“Free at Last”
January 10th, 2010
Big Love is a show that’s all about high stakes, although it’s a show where its idea of high stakes tends to oscillate. As I wrote about on Sunday, my relationship with the show is very new, and somewhat mixed: I appreciate many parts of the show, but I have my concerns with how it balances its various story elements. When the stakes are high because of nuanced character interactions and slowly-building plot elements, the show is television drama at its finest; when the show defines its stakes in terms of Juniper Creek’s particular brand of insanity, or with any sense of comic zaniness, the show feels false in a way that does it no favours.
Unfortunately, the season is starting on a sour note, as “Free at Last” is a sad irony of an episode: no one is actually free, and the sheer volume of contrivances necessary to achieve that lack of freedom has weighted the show down considerably. There is some potential in these stories, but the episode glosses over so many issues in the early going that any sense of momentum or coherency coming out of Season Three has been damaged coming out of the gate, even if the show might eventually be able to turn this chaos into something substantial in the season to come.
One of the things which grounded the third season was that we very clearly understood why characters were doing what they did. We were given reasons (Nicki’s first marriage, for example) that helped ground her character’s motivations in something more concrete than stubbornness, and the show started drawing her character and others as purposeful and damages as opposed to contrived. But the problem with “Free at Last” is that the characters feel as if they’re jumping into new things for reasons that the show hasn’t made explicit, feeling as if the writers are launching a new season as opposed to the characters starting a new journey.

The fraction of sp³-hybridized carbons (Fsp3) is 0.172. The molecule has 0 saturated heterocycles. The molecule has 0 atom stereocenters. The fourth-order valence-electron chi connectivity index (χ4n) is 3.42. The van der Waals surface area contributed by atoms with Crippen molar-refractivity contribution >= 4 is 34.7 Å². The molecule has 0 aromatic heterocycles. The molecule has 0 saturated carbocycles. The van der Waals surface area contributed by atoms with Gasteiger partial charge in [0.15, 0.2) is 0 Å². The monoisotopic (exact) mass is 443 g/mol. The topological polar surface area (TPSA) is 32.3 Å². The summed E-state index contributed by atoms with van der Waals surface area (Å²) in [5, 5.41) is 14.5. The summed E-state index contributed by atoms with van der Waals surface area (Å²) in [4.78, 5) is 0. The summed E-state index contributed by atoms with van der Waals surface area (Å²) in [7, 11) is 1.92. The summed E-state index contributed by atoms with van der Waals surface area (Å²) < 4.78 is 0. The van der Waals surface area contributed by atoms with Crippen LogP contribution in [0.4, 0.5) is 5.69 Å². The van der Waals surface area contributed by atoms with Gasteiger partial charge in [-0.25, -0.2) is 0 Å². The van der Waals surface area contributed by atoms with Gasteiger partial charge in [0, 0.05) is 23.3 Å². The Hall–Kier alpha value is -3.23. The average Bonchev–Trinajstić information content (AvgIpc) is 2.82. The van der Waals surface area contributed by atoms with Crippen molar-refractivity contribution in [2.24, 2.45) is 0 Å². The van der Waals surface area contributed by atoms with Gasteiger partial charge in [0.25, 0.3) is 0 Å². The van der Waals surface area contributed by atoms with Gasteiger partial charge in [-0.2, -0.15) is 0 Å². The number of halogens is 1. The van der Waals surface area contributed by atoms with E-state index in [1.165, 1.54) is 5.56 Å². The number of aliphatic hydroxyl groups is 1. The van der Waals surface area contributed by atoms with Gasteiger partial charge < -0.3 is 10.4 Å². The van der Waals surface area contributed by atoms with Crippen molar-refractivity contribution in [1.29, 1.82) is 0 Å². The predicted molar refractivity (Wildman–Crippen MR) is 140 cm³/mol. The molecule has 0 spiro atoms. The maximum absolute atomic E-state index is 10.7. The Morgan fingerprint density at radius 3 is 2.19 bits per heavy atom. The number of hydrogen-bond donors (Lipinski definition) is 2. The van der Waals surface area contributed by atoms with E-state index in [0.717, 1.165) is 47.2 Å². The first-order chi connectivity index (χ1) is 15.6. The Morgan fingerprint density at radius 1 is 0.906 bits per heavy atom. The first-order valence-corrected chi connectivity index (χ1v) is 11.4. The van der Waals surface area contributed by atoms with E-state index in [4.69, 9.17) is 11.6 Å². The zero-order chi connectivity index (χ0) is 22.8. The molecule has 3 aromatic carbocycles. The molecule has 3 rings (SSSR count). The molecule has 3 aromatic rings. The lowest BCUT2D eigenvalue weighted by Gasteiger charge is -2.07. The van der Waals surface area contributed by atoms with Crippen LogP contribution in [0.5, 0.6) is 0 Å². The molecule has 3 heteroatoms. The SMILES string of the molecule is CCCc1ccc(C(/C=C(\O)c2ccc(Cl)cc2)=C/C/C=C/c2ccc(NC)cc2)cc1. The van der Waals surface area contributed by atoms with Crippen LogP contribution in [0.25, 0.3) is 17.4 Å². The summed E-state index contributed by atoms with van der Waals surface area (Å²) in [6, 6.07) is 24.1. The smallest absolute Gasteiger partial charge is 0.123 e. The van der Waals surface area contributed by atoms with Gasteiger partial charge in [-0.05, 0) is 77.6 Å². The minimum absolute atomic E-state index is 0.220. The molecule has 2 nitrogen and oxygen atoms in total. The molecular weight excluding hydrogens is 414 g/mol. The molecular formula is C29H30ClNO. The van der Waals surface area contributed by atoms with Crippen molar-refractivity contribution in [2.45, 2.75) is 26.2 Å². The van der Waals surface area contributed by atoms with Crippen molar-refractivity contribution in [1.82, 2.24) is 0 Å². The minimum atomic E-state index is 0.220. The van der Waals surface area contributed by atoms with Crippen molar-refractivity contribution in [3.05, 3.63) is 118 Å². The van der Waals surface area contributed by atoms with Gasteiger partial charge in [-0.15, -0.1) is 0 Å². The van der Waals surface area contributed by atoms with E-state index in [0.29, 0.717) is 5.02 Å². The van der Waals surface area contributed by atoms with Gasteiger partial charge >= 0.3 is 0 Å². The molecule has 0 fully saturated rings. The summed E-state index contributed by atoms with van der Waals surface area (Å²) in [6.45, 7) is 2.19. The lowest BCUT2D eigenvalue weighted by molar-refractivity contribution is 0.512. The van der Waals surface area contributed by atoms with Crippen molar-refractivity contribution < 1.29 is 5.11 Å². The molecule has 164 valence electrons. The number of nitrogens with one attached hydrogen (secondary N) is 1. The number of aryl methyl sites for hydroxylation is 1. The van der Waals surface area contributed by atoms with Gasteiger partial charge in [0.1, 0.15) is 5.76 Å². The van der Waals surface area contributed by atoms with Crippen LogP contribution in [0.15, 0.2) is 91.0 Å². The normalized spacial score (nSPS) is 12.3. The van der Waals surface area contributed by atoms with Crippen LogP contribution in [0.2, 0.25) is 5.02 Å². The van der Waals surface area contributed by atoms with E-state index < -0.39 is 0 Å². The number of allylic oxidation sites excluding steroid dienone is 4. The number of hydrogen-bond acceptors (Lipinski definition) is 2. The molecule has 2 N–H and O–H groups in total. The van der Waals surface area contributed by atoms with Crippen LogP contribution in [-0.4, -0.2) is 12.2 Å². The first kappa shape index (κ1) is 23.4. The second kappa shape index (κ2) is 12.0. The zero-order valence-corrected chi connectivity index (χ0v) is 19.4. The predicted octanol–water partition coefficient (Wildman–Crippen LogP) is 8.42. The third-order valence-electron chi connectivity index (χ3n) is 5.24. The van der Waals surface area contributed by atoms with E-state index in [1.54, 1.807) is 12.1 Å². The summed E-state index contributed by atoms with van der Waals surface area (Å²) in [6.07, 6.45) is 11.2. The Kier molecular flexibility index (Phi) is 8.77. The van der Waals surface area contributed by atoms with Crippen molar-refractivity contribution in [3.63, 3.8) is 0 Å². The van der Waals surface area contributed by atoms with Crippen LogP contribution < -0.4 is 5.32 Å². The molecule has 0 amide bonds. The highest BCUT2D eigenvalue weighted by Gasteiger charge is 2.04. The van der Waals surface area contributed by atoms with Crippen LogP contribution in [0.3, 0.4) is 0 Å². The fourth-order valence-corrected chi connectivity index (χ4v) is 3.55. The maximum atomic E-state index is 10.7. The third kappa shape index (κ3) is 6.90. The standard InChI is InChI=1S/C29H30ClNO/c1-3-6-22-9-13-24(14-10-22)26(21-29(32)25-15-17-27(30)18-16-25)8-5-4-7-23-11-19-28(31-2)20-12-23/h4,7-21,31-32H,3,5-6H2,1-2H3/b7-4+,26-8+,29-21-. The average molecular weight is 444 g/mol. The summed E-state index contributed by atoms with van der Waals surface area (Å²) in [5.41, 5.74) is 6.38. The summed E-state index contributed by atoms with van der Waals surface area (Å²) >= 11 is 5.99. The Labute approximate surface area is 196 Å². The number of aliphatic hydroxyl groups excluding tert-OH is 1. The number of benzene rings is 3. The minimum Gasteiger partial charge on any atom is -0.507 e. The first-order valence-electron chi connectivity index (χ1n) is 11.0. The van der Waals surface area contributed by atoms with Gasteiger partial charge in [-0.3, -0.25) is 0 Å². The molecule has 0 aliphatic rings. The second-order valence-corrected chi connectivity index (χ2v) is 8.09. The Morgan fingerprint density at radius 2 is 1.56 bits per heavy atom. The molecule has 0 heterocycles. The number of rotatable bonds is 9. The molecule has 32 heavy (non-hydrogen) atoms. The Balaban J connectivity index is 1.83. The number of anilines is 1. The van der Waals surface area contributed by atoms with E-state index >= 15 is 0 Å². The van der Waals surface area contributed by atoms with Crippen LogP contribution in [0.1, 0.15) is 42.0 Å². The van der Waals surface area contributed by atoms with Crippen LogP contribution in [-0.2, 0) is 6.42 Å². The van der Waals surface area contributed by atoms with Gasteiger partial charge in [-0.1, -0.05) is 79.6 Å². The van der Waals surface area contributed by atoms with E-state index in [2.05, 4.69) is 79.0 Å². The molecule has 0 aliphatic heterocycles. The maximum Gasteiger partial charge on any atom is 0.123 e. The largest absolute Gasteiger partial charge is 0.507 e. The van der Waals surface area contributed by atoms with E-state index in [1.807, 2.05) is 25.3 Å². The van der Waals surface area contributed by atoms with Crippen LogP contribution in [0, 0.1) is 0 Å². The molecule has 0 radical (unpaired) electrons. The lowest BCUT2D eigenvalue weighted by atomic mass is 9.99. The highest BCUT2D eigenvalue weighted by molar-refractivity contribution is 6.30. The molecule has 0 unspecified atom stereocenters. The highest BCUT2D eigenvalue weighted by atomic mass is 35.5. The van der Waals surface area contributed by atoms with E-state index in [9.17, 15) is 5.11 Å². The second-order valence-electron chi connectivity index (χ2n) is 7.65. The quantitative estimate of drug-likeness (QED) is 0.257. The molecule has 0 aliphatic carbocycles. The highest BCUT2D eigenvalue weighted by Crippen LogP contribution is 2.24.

It doesn’t help that the show’s wives are all in particularly uninteresting places, either wrapped up in the casino (Barb), stuck dealing with Roman’s death (Nicki) and inexplicably keeping her new career a secret from her husband (Margie). I understand why Nicki has to be dealing with Juniper Creek drama considering that she kidnapped her daughter and Roman was her father and all, but Barb and Margie’s story are criminally underwritten. Barb becomes shrill and commanding with no hint of emotional depth beyond a suggestion that it is Barb recovering from her ex-communication, and I still have no idea why Margie is keeping her career a secret (or, more accurately, I’m not sure why Margie believes keeping it a secret is a good idea. I presume it’s because Bill wouldn’t want her in such a public role, but I want the show itself to address that). The actresses aren’t dropping the ball here, but the show has gone from complex personal negotiations of grief, marriage and faith in the third season to crab legs, secret home shopping careers (which I refuse to believe wouldn’t have gotten back to Bill at some point), and custody agreements in its fourth, and that’s going to take some time to get used to.